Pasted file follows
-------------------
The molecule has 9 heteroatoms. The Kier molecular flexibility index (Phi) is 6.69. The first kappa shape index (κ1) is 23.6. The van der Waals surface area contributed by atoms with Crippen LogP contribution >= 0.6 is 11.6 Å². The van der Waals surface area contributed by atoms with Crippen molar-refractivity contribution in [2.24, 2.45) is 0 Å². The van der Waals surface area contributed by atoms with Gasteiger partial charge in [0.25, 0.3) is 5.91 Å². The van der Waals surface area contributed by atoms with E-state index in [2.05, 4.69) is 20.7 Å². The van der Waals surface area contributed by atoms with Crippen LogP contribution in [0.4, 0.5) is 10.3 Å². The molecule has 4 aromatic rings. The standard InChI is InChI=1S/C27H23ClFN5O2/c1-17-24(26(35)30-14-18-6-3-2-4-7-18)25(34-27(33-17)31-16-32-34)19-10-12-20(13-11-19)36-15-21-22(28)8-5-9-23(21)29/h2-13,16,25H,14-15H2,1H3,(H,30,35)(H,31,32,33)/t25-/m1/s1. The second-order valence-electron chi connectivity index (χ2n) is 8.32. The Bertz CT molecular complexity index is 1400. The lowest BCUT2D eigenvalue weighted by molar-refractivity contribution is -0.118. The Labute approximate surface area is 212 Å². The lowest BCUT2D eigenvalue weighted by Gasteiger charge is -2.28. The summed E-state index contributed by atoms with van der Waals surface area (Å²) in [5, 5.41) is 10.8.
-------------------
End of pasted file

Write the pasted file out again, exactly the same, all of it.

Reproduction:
The molecule has 9 heteroatoms. The Kier molecular flexibility index (Phi) is 6.69. The first kappa shape index (κ1) is 23.6. The van der Waals surface area contributed by atoms with Crippen LogP contribution >= 0.6 is 11.6 Å². The van der Waals surface area contributed by atoms with Crippen molar-refractivity contribution in [2.24, 2.45) is 0 Å². The van der Waals surface area contributed by atoms with Gasteiger partial charge in [0.25, 0.3) is 5.91 Å². The van der Waals surface area contributed by atoms with E-state index in [2.05, 4.69) is 20.7 Å². The van der Waals surface area contributed by atoms with Crippen LogP contribution in [0.4, 0.5) is 10.3 Å². The molecule has 4 aromatic rings. The standard InChI is InChI=1S/C27H23ClFN5O2/c1-17-24(26(35)30-14-18-6-3-2-4-7-18)25(34-27(33-17)31-16-32-34)19-10-12-20(13-11-19)36-15-21-22(28)8-5-9-23(21)29/h2-13,16,25H,14-15H2,1H3,(H,30,35)(H,31,32,33)/t25-/m1/s1. The second-order valence-electron chi connectivity index (χ2n) is 8.32. The Bertz CT molecular complexity index is 1400. The lowest BCUT2D eigenvalue weighted by molar-refractivity contribution is -0.118. The Labute approximate surface area is 212 Å². The lowest BCUT2D eigenvalue weighted by Gasteiger charge is -2.28. The summed E-state index contributed by atoms with van der Waals surface area (Å²) in [5, 5.41) is 10.8.